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  1. Identify the general factors that influence a judge's sentencing decisions.

    In sentencing, judges are limited by statutory provisions; guided by prevailing philosophical rationales, organizational considerations, and presentence investigation reports; and influenced by their own personal characteristics.
  2. Describe how judges tailor sentences to fit the crime and the offender.

    Judges have several ways to tailor sentences to fit the crime and the offender. They can impose a combination sentence of imprisonment, probation, and a fine. They can suspend the imprisonment portion of a combination sentence, or they can suspend the entire sentence if the offender stays out of trouble, makes restitution to the victim, or seeks medical treatment. Judges can give offenders credit for time spent in jail while awaiting trial, deducting that time from any prison sentence. A judge may even impose a sentence of "time served" and release the offender. When an offender is convicted of two or more crimes, a judge can order the prison sentences to run concurrently or consecutively. Judges can also delay sentencing and retain the right to impose a sentence at a later date if conditions warrant it.
  3. Distinguish between indeterminate and determinate sentences.

    An indeterminate sentence has a fixed minimum and maximum term of incarceration, rather than a set period. A determinate sentence, on the other hand, has a fixed period of incarceration and eliminates the decision-making responsibility of parole boards.
  4. Explain the three basic types of determinate sentences.

    There are three basic types of determinate sentences: flat-time, mandatory, and presumptive. With flat-time sentencing, judges may choose between probation and imprisonment but have little discretion in setting the length of a prison sentence. With mandatory sentencing, a specified number of years of imprisonment (usually within a range) is provided for particular crimes. Mandatory sentencing generally allows credit for good time but does not allow release on parole. Presumptive sentencing allows a judge to retain some sentencing discretion (subject to appellate review). It requires a judge to impose the normal sentence, specified by statute, on a "normal" offender who has committed a "normal" crime. However, if the crime or the offender is not normal—if there are mitigating or aggravating circumstances—then the judge is allowed to deviate from the presumptive sentence.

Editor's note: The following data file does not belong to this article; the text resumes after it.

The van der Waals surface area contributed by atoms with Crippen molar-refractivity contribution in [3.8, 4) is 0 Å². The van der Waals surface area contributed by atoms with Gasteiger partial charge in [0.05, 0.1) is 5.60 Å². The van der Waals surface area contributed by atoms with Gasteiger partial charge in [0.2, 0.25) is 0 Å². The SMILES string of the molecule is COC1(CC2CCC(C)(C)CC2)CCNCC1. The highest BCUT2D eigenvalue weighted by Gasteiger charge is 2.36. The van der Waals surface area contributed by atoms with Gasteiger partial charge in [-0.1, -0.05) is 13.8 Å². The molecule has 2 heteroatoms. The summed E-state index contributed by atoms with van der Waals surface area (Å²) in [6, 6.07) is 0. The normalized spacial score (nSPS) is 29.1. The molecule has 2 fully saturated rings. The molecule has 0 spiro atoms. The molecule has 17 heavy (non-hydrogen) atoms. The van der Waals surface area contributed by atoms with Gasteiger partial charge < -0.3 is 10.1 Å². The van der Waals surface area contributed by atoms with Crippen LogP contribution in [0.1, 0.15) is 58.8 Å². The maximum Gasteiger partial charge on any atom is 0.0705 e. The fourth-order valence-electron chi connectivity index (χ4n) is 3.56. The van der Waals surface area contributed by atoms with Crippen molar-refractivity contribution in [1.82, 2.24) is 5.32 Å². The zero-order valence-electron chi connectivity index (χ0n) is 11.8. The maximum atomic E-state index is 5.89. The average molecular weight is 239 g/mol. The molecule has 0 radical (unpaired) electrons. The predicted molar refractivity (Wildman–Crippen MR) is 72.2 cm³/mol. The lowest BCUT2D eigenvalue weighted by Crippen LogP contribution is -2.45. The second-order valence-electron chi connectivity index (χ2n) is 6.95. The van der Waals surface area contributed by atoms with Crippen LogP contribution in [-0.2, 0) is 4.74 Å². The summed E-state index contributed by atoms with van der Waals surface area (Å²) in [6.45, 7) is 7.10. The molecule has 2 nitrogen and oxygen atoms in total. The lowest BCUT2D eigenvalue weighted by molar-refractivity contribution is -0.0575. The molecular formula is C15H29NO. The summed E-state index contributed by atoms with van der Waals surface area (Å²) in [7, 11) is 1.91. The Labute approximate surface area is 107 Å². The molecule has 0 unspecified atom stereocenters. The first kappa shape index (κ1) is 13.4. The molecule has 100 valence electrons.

5. List five rationales or justifications for criminal punishment.

    Five rationales or justifications for criminal punishment are retribution, incapacitation, deterrence, rehabilitation, and restoration.
  6. Explain the purposes of presentence investigation reports.

    Presentence investigation reports (PSIs) help judges determine the appropriate sentences for particular defendants. PSIs are also used in the classification of probationers, parolees, and prisoners according to their treatment needs and their security risks.
  7. List the legal bases for appeal.

    Defendants can appeal their convictions either on legal grounds (such as defects in jury selection, improper admission of evidence at trial, mistaken interpretations of law) or on constitutional grounds (such as illegal search and seizure, improper questioning of the defendant by the police, identification of the defendant through a defective police lineup, and incompetent assistance of counsel).
  8. Identify the type of crime for which death may be a punishment.

    In the United States, death is the ultimate punishment. At the state level, death can be imposed only for the crime of aggravated murder and a few other seldom-committed offenses.
  9. Summarize the three major procedural reforms the U.S. Supreme Court approved for death penalty cases in the Gregg decision.

    The three major procedural reforms the Court approved in Gregg were bifurcated trials, guidelines for judges and juries to follow, and automatic appellate review.

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